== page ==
Murphy, Severance, Savage, Obeng-Gyasi, Timsina, Zarzaur (2019) Financial toxicity is associated with worse physical and emotional long-term outcomes after traumatic injury The journal of trauma and acute care surgery 87(5) 1189-1196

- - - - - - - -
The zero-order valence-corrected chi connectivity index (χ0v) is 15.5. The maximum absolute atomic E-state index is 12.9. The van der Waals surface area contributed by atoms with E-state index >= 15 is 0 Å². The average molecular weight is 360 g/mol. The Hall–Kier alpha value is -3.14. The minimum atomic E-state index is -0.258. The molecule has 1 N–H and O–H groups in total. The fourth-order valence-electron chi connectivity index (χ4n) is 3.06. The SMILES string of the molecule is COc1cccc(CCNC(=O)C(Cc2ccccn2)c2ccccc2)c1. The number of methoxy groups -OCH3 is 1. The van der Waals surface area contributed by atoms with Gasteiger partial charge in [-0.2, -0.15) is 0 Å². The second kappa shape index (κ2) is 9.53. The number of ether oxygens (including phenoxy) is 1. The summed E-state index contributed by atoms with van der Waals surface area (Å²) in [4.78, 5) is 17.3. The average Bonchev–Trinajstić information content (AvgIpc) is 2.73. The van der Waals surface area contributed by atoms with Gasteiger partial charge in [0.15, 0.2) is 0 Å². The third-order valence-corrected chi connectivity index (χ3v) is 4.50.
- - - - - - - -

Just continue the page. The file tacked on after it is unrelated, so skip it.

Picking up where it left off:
Increasing health care costs and high deductible insurance plans have shifted more responsibility for medical costs to patients. After serious illnesses, financial responsibilities may result in lost wages, forced unemployment, and other financial burdens, collectively described as financial toxicity. Following cancer treatments, financial toxicity is associated with worse long-term health-related quality of life (HRQoL) outcomes. The purpose of this study was to determine the incidence of financial toxicity following injury, factors associated with financial toxicity, and the impact of financial toxicity on long-term HRQoL. Adult patients with an Injury Severity Score of 10 or greater and without head or spinal cord injury were prospectively followed for 1 year. The Short-Form-36 was used to determine overall quality of life at 1 month, 2 months, 4 months, and 12 months. Screens for depression and posttraumatic stress syndrome were administered. The primary outcome was any financial toxicity. A multivariable generalized estimating equation was used to account for variability over time. Five hundred patients were enrolled, and 88% suffered financial toxicity during the year following injury (64% reduced income, 58% unemployment, 85% experienced stress due to financial burden). Financial toxicity remained stable over follow-up (80-85%). Factors independently associated with financial toxicity were lower age (odds ratio [OR], 0.96 [0.94-0.98]), lack of health insurance (OR, 0.28 [0.14-0.56]), and larger household size (OR, 1.37 [1.06-1.77]). After risk adjustment, patients with financial toxicity had worse HRQoL, and more depression and posttraumatic stress syndrome in a stepwise fashion based on severity of financial toxicity. Financial toxicity following injury is extremely common and is associated with worse psychological and physical outcomes. Age, lack of insurance, and large household size are associated with financial toxicity. Patients at risk for financial toxicity can be identified, and interventions to counteract the negative effects should be developed to improve long-term outcomes. Prognostic/epidemiologic study, level III.